Derby

1
[ dur-bee; for 1, 2 also British dahr-bee ]
/ ˈdɜr bi; for 1, 2 also British ˈdɑr bi /
|

noun

a city in Derbyshire in central England.
a city in S Connecticut.

Definition for derby (2 of 2)

Derby

2
[ dur-bee; British dahr-bee ]
/ ˈdɜr bi; British ˈdɑr bi /

noun, plural Der·bies.

a race for three-year-old horses that is run annually at Epsom Downs, near London, England: first run in 1780.
any of certain other important annual horse races, usually for three-year-old horses, especially the Kentucky Derby.
(lowercase) a race or contest, usually one open to all who wish to enter and offering a prize for the winner.
(lowercase) any endeavor or venture regarded as a competition: to win the gubernatorial derby.
(lowercase) Also called bowler. a stiff felt hat with rounded crown and narrow brim, worn chiefly by men.

Origin of Derby

2
First recorded in 1830–40; after Edward Stanley, 12th Earl of Derby (died 1834), who instituted the race
Dictionary.com Unabridged Based on the Random House Unabridged Dictionary, © Random House, Inc. 2019

Examples from the Web for derby

British Dictionary definitions for derby (1 of 4)

derby

/ (ˈdɜːrbɪ) /

noun plural -bies

US and Canadian a stiff felt hat with a rounded crown and narrow curved brimAlso called (in Britain and certain other countries): bowler

British Dictionary definitions for derby (2 of 4)

Derby

1
/ (ˈdɑːbɪ, US ˈdɜːrbɪ) /

noun

the Derby an annual horse race run at Epsom Downs, Surrey, since 1780: one of the English flat-racing classics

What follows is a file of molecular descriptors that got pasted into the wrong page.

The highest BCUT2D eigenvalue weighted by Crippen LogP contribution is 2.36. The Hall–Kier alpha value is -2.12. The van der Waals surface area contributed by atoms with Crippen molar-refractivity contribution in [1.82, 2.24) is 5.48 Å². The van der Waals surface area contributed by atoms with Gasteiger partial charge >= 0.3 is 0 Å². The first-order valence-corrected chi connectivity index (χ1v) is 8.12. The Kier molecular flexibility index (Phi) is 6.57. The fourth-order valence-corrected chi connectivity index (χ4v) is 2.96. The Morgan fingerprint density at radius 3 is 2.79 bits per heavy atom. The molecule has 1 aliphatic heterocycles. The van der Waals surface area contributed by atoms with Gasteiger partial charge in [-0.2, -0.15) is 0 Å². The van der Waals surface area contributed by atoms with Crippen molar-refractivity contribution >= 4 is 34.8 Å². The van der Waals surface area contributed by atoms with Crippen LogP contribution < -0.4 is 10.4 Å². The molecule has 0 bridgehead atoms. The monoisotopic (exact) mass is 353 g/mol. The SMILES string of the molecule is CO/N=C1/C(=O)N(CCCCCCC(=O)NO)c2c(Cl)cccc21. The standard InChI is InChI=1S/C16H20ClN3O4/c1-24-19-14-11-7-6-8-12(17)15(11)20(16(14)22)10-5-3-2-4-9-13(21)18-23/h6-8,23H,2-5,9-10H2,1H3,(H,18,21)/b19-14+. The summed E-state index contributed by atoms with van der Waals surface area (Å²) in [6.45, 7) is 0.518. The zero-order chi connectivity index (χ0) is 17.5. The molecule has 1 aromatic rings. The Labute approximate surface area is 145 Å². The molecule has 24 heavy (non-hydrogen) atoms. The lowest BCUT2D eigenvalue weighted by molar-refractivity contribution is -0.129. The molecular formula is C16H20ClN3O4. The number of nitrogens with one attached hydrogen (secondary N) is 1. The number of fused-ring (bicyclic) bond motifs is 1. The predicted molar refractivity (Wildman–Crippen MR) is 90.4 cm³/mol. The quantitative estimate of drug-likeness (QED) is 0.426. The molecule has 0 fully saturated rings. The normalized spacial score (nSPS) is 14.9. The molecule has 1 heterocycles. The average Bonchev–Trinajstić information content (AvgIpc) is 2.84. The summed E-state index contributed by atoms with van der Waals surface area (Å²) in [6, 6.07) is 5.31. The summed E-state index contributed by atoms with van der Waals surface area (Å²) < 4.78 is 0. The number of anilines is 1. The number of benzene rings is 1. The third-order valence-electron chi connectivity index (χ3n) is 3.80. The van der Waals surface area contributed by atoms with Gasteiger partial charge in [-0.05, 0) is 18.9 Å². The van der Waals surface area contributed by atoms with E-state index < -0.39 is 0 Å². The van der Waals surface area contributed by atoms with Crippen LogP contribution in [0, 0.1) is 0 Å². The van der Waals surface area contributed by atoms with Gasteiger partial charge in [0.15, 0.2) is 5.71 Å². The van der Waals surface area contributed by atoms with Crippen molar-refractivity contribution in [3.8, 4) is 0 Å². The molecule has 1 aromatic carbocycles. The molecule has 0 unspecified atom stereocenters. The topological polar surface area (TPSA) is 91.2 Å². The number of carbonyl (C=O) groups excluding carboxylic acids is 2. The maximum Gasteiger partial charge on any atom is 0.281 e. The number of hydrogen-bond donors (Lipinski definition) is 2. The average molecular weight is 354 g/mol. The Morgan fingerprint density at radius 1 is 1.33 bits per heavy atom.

any of various other horse races
local Derby a football match between two teams from the same area

Word Origin for Derby

C18: named after the twelfth Earl of Derby (died 1834), who founded the horse race at Epsom Downs in 1780

British Dictionary definitions for derby (3 of 4)

Derby

2
/ (ˈdɑːbɪ) /

noun

a city in central England, in Derby unitary authority, Derbyshire: engineering industries (esp aircraft engines and railway rolling stock); university (1991). Pop: 229 407 (2001)
a unitary authority in central England, in Derbyshire. Pop: 233 200 (2003 est). Area: 78 sq km (30 sq miles)
a firm-textured pale-coloured type of cheese
sage Derby a green-and-white Derby cheese flavoured with sage

British Dictionary definitions for derby (4 of 4)

Derby

3
/ (ˈdɑːbɪ) /

noun

Earl of. title of Edward George Geoffrey Smith Stanley. 1799–1869, British statesman; Conservative prime minister (1852; 1858–59; 1866–68)
Collins English Dictionary - Complete & Unabridged 2012 Digital Edition © William Collins Sons & Co. Ltd. 1979, 1986 © HarperCollins Publishers 1998, 2000, 2003, 2005, 2006, 2007, 2009, 2012

Word Origin and History for derby

derby


n.

type of hat," manufactured in U.S. 1850, name appears 1870, perhaps from annual Derby horse race in England, where this type of hat was worn. Race was begun 1780 by the 12th Earl of Derby; the name was used for any major horse race after 1875. Derby the English shire is Old English Deorby "deer village," from deor "deer" + by "habitation, homestead," from a Scandinavian source (see bylaw).

Online Etymology Dictionary, © 2010 Douglas Harper